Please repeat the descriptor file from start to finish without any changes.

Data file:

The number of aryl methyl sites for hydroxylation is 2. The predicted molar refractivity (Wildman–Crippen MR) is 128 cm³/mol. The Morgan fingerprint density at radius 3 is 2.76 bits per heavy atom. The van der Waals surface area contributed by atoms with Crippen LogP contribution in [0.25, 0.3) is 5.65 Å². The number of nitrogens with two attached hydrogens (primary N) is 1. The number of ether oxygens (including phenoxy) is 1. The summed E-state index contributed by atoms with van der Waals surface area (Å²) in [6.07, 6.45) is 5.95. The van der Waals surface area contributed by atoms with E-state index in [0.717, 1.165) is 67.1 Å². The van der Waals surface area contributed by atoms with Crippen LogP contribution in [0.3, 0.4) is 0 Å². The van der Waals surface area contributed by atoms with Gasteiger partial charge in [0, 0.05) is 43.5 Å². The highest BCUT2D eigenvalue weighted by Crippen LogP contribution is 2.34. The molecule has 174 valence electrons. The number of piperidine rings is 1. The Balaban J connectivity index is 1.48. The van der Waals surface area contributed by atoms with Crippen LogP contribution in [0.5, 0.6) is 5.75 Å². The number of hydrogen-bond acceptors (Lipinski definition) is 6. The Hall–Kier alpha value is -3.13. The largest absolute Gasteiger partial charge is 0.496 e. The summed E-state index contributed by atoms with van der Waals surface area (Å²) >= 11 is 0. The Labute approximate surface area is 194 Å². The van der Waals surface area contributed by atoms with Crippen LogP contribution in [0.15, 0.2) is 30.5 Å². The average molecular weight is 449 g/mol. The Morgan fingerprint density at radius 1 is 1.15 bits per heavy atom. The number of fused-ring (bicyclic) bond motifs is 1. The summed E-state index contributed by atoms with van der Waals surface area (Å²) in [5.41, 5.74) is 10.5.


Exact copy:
The number of aryl methyl sites for hydroxylation is 2. The predicted molar refractivity (Wildman–Crippen MR) is 128 cm³/mol. The Morgan fingerprint density at radius 3 is 2.76 bits per heavy atom. The van der Waals surface area contributed by atoms with Crippen LogP contribution in [0.25, 0.3) is 5.65 Å². The number of nitrogens with two attached hydrogens (primary N) is 1. The number of ether oxygens (including phenoxy) is 1. The summed E-state index contributed by atoms with van der Waals surface area (Å²) in [6.07, 6.45) is 5.95. The van der Waals surface area contributed by atoms with E-state index in [0.717, 1.165) is 67.1 Å². The van der Waals surface area contributed by atoms with Crippen LogP contribution in [0.3, 0.4) is 0 Å². The van der Waals surface area contributed by atoms with Gasteiger partial charge in [0, 0.05) is 43.5 Å². The highest BCUT2D eigenvalue weighted by Crippen LogP contribution is 2.34. The molecule has 174 valence electrons. The number of piperidine rings is 1. The Balaban J connectivity index is 1.48. The van der Waals surface area contributed by atoms with Crippen LogP contribution in [0.5, 0.6) is 5.75 Å². The number of hydrogen-bond acceptors (Lipinski definition) is 6. The Hall–Kier alpha value is -3.13. The largest absolute Gasteiger partial charge is 0.496 e. The summed E-state index contributed by atoms with van der Waals surface area (Å²) >= 11 is 0. The Labute approximate surface area is 194 Å². The van der Waals surface area contributed by atoms with Crippen LogP contribution in [0.15, 0.2) is 30.5 Å². The average molecular weight is 449 g/mol. The Morgan fingerprint density at radius 1 is 1.15 bits per heavy atom. The number of fused-ring (bicyclic) bond motifs is 1. The summed E-state index contributed by atoms with van der Waals surface area (Å²) in [5.41, 5.74) is 10.5.